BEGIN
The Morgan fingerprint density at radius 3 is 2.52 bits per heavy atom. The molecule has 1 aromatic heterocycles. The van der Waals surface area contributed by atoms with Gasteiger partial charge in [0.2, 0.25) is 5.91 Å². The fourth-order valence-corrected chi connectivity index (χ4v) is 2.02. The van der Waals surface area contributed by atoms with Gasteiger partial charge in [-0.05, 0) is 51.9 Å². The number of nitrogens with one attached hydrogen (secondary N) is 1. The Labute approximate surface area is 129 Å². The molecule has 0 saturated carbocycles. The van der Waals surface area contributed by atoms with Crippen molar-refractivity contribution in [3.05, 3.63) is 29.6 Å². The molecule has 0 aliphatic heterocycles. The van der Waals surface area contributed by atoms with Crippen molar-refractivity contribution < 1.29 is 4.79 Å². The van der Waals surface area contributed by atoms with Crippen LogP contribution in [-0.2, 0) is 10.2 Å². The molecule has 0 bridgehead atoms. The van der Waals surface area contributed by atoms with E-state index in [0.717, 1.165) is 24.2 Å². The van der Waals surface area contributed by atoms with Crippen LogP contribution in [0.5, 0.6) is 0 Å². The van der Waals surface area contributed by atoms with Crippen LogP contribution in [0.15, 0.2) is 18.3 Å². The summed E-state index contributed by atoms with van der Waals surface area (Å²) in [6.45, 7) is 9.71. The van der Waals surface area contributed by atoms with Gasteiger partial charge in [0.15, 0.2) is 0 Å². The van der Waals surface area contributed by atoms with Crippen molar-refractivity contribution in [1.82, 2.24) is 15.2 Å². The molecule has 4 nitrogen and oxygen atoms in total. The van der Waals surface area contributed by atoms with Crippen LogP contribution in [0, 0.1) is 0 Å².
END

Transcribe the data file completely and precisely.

The Morgan fingerprint density at radius 3 is 2.52 bits per heavy atom. The molecule has 1 aromatic heterocycles. The van der Waals surface area contributed by atoms with Gasteiger partial charge in [0.2, 0.25) is 5.91 Å². The fourth-order valence-corrected chi connectivity index (χ4v) is 2.02. The van der Waals surface area contributed by atoms with Gasteiger partial charge in [-0.05, 0) is 51.9 Å². The number of nitrogens with one attached hydrogen (secondary N) is 1. The Labute approximate surface area is 129 Å². The molecule has 0 saturated carbocycles. The van der Waals surface area contributed by atoms with Crippen molar-refractivity contribution in [3.05, 3.63) is 29.6 Å². The molecule has 0 aliphatic heterocycles. The van der Waals surface area contributed by atoms with Crippen molar-refractivity contribution < 1.29 is 4.79 Å². The van der Waals surface area contributed by atoms with Crippen LogP contribution in [-0.2, 0) is 10.2 Å². The molecule has 0 bridgehead atoms. The van der Waals surface area contributed by atoms with E-state index in [0.717, 1.165) is 24.2 Å². The van der Waals surface area contributed by atoms with Crippen LogP contribution in [0.5, 0.6) is 0 Å². The van der Waals surface area contributed by atoms with Crippen LogP contribution in [0.15, 0.2) is 18.3 Å². The summed E-state index contributed by atoms with van der Waals surface area (Å²) in [6.45, 7) is 9.71. The van der Waals surface area contributed by atoms with Gasteiger partial charge in [0.15, 0.2) is 0 Å². The van der Waals surface area contributed by atoms with Crippen molar-refractivity contribution in [1.82, 2.24) is 15.2 Å². The molecule has 4 nitrogen and oxygen atoms in total. The van der Waals surface area contributed by atoms with Crippen LogP contribution in [0, 0.1) is 0 Å².